SMMC 2021 Roadside Inspection

By Reagan Payne

Last week, Brian Starks found himself in an interstate impasse when his driver-side air brake system malfunctioned. He knew it was not safe to continue driving, but had to get off the road. Thanks to his roadside resourcefulness, he was able to clamp the necessary tube and get safely to a service station.

Flash forward to April 15. Starks saw the big, orange sign on I20/59 in Alabama that read, “All commercial vehicles must stop here.” He breathed a sigh of relief knowing his brakes were freshly fixed.

“Some drivers would drive all the way from Alabama to California like that,” said Nicholas Serritelli, Senior Trooper at Alabama Law Enforcement Agency (ALEA).

Roadside inspections like the one Starks pulled into on this day are designed to prevent these problems from becoming disastrous.

The Alabama Trucking Association’s regional Safety & Maintenance Management Council (SMMC) conducted this biannual roadside inspection.

ALEA Motor Carrier Troopers and FMCA agents hosted this event at the Tuscaloosa Rest Area, I20/59 Southbound Side. 

This year’s event was considered one of the largest they’ve staged with representatives of various ATA member companies and media observing the proceedings to better explain to their drivers and stakeholders exactly what to expect and what inspectors look for when these inspections are conducted.

The most extensive of these inspections is a North American Standard (NAS) Level I Inspection that’s a 37-step procedure that includes an examination of driver operating requirements and vehicle mechanical fitness. Level II typically includes everything that can be inspected without physically getting under the vehicle. Level III is a review of driver requirements, such as the license, additional operating credentials, applicable cargo and vehicle documentation, record of duty status, seat belt usage, etc.

Level I inspections were conducted on an as-needed basis. If a truck failed a Level II inspection, State Troopers thought it best to go ahead and conduct the full assessment. Level III inspections were primarily utilized on trucks that sported the name of large carriers known to keep trucks in check.

State Troopers primarily conducted Level II inspections during the Alabama exercise. This event lasted every bit of three hours. There were trucks of all types: dry vans, reefers, tankers, and flatbeds.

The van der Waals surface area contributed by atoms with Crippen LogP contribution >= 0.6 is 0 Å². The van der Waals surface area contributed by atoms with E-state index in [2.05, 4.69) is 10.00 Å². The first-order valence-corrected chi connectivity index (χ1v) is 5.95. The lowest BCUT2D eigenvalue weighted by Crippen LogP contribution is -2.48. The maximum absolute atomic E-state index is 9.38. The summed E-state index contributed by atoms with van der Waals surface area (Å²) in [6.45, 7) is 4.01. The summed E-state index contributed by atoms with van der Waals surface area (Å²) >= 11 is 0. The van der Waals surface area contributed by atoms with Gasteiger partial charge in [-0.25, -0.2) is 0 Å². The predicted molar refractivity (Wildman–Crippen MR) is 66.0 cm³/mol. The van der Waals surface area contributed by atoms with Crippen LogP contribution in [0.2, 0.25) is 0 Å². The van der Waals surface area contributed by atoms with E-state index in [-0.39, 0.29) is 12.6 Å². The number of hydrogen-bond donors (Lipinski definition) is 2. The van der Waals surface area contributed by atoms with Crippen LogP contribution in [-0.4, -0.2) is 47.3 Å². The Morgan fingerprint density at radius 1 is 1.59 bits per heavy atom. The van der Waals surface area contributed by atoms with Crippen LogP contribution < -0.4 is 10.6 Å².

State Trooper directs a J.B. Hunt truck to the inspection area.

Some were passed on through, while others were directed to a rear area of the rest stop where troopers went to work. Organizers said the results of the inspections would likely be available in a month.

As each flatbed came through the line, everyone’s focus was on the securing straps. Appropriate distance between, abrasions, and tightness were all examined in these Level II inspections.

Only a few trucks were put out of service during this event. The most interesting of them all was a pickup truck hauling two cars on a trailer behind.

“There is nothing separating that truck from any of the semis here,” said Serritelli. “To haul a load like that, he has to have a CDL and all the other credentials that these trucks have.

“I can pull one of those over and it have nothing out of place. Paperwork and all, perfect. Then, you have some like this with no CDL and they have to sit on the side of the road until they figure something out.”

If you’re out on the road for any amount of time, you’re bound to face a roadside inspection. The granddaddy of them all, hosted by the Commercial Vehicle Safety Alliance, is set for all of North America May 4-6.

The CVSA International Roadcheck is an annual 72-hour inspection and enforcement safety event that identifies and removes unsafe commercial motor vehicles and drivers from our roadways.

This year’s Roadcheck will focus on credentials: valid CDLs, up-to-date (and available) medical certificates and accurate hours of service records. While checking vehicle components is always part of the North American Standard Inspection, CVSA will especially examine credentials as a reminder of the importance of driver preparedness.

Reagan Payne is a Staff Writer for Wright Media. She can be reached at

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